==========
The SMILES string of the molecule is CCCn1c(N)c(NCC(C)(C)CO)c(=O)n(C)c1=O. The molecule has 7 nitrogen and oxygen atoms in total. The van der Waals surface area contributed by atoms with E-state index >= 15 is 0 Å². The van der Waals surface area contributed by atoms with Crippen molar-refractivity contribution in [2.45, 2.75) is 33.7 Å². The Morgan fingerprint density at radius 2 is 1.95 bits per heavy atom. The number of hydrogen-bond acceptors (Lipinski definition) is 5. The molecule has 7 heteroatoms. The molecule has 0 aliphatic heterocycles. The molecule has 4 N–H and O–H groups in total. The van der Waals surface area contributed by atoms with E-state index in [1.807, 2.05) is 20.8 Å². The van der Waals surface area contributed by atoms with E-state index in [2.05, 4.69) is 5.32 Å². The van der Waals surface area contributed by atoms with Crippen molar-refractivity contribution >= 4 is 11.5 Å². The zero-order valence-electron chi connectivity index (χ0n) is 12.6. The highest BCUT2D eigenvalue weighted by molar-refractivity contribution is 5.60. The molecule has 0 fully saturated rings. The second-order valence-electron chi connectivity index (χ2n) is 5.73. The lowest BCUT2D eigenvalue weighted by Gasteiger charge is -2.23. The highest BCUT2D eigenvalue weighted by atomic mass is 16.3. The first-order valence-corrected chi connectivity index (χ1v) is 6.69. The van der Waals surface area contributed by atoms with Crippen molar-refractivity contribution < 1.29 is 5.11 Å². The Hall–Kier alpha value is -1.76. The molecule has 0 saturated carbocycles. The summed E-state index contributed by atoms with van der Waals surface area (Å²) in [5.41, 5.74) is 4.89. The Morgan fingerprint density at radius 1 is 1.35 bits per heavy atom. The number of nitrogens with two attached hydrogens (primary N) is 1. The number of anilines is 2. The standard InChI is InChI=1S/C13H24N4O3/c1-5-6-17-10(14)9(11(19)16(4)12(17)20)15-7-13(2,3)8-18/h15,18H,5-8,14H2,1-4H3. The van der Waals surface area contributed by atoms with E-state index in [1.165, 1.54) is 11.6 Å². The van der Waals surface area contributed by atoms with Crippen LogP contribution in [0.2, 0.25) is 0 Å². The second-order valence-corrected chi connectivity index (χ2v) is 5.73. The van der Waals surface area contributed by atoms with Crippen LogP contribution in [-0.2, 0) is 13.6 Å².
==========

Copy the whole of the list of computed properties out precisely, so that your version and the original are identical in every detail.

The SMILES string of the molecule is CCCn1c(N)c(NCC(C)(C)CO)c(=O)n(C)c1=O. The molecule has 7 nitrogen and oxygen atoms in total. The van der Waals surface area contributed by atoms with E-state index >= 15 is 0 Å². The van der Waals surface area contributed by atoms with Crippen molar-refractivity contribution in [2.45, 2.75) is 33.7 Å². The Morgan fingerprint density at radius 2 is 1.95 bits per heavy atom. The number of hydrogen-bond acceptors (Lipinski definition) is 5. The molecule has 7 heteroatoms. The molecule has 0 aliphatic heterocycles. The molecule has 4 N–H and O–H groups in total. The van der Waals surface area contributed by atoms with E-state index in [1.807, 2.05) is 20.8 Å². The van der Waals surface area contributed by atoms with E-state index in [2.05, 4.69) is 5.32 Å². The van der Waals surface area contributed by atoms with Crippen molar-refractivity contribution >= 4 is 11.5 Å². The zero-order valence-electron chi connectivity index (χ0n) is 12.6. The highest BCUT2D eigenvalue weighted by molar-refractivity contribution is 5.60. The molecule has 0 fully saturated rings. The second-order valence-electron chi connectivity index (χ2n) is 5.73. The lowest BCUT2D eigenvalue weighted by Gasteiger charge is -2.23. The highest BCUT2D eigenvalue weighted by atomic mass is 16.3. The first-order valence-corrected chi connectivity index (χ1v) is 6.69. The van der Waals surface area contributed by atoms with Crippen molar-refractivity contribution < 1.29 is 5.11 Å². The Hall–Kier alpha value is -1.76. The molecule has 0 saturated carbocycles. The summed E-state index contributed by atoms with van der Waals surface area (Å²) in [5.41, 5.74) is 4.89. The Morgan fingerprint density at radius 1 is 1.35 bits per heavy atom. The number of nitrogens with two attached hydrogens (primary N) is 1. The number of anilines is 2. The standard InChI is InChI=1S/C13H24N4O3/c1-5-6-17-10(14)9(11(19)16(4)12(17)20)15-7-13(2,3)8-18/h15,18H,5-8,14H2,1-4H3. The van der Waals surface area contributed by atoms with E-state index in [1.165, 1.54) is 11.6 Å². The van der Waals surface area contributed by atoms with Crippen LogP contribution in [0.2, 0.25) is 0 Å². The second-order valence-corrected chi connectivity index (χ2v) is 5.73. The van der Waals surface area contributed by atoms with Crippen LogP contribution in [-0.2, 0) is 13.6 Å².